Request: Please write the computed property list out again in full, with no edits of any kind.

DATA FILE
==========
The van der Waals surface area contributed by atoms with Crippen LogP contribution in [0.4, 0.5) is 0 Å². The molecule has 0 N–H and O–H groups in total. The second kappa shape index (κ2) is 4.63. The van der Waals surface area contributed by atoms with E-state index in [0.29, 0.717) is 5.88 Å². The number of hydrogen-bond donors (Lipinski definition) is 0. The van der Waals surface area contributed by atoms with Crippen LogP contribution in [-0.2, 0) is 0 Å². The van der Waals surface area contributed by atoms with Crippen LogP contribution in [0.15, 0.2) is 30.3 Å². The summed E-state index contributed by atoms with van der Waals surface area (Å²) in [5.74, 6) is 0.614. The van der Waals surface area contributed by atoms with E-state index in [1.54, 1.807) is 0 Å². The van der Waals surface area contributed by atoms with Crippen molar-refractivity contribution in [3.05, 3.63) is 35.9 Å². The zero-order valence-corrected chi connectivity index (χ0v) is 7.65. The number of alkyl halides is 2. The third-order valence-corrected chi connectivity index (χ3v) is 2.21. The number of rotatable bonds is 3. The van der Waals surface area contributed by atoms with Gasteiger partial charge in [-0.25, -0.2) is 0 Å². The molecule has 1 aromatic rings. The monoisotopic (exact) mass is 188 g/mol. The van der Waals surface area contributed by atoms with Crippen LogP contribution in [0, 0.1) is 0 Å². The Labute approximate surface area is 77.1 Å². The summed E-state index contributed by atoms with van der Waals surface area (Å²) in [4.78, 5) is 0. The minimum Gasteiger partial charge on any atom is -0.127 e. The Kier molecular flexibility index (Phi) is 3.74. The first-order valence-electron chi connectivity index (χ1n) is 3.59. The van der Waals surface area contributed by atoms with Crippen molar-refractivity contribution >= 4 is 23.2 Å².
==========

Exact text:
The van der Waals surface area contributed by atoms with Crippen LogP contribution in [0.4, 0.5) is 0 Å². The molecule has 0 N–H and O–H groups in total. The second kappa shape index (κ2) is 4.63. The van der Waals surface area contributed by atoms with E-state index in [0.29, 0.717) is 5.88 Å². The number of hydrogen-bond donors (Lipinski definition) is 0. The van der Waals surface area contributed by atoms with Crippen LogP contribution in [-0.2, 0) is 0 Å². The van der Waals surface area contributed by atoms with Crippen LogP contribution in [0.15, 0.2) is 30.3 Å². The summed E-state index contributed by atoms with van der Waals surface area (Å²) in [5.74, 6) is 0.614. The van der Waals surface area contributed by atoms with E-state index in [1.54, 1.807) is 0 Å². The van der Waals surface area contributed by atoms with Crippen molar-refractivity contribution in [3.05, 3.63) is 35.9 Å². The zero-order valence-corrected chi connectivity index (χ0v) is 7.65. The number of alkyl halides is 2. The third-order valence-corrected chi connectivity index (χ3v) is 2.21. The number of rotatable bonds is 3. The van der Waals surface area contributed by atoms with Gasteiger partial charge in [-0.25, -0.2) is 0 Å². The molecule has 1 aromatic rings. The monoisotopic (exact) mass is 188 g/mol. The van der Waals surface area contributed by atoms with Crippen LogP contribution in [0, 0.1) is 0 Å². The Labute approximate surface area is 77.1 Å². The summed E-state index contributed by atoms with van der Waals surface area (Å²) in [4.78, 5) is 0. The minimum Gasteiger partial charge on any atom is -0.127 e. The Kier molecular flexibility index (Phi) is 3.74. The first-order valence-electron chi connectivity index (χ1n) is 3.59. The van der Waals surface area contributed by atoms with Crippen molar-refractivity contribution >= 4 is 23.2 Å².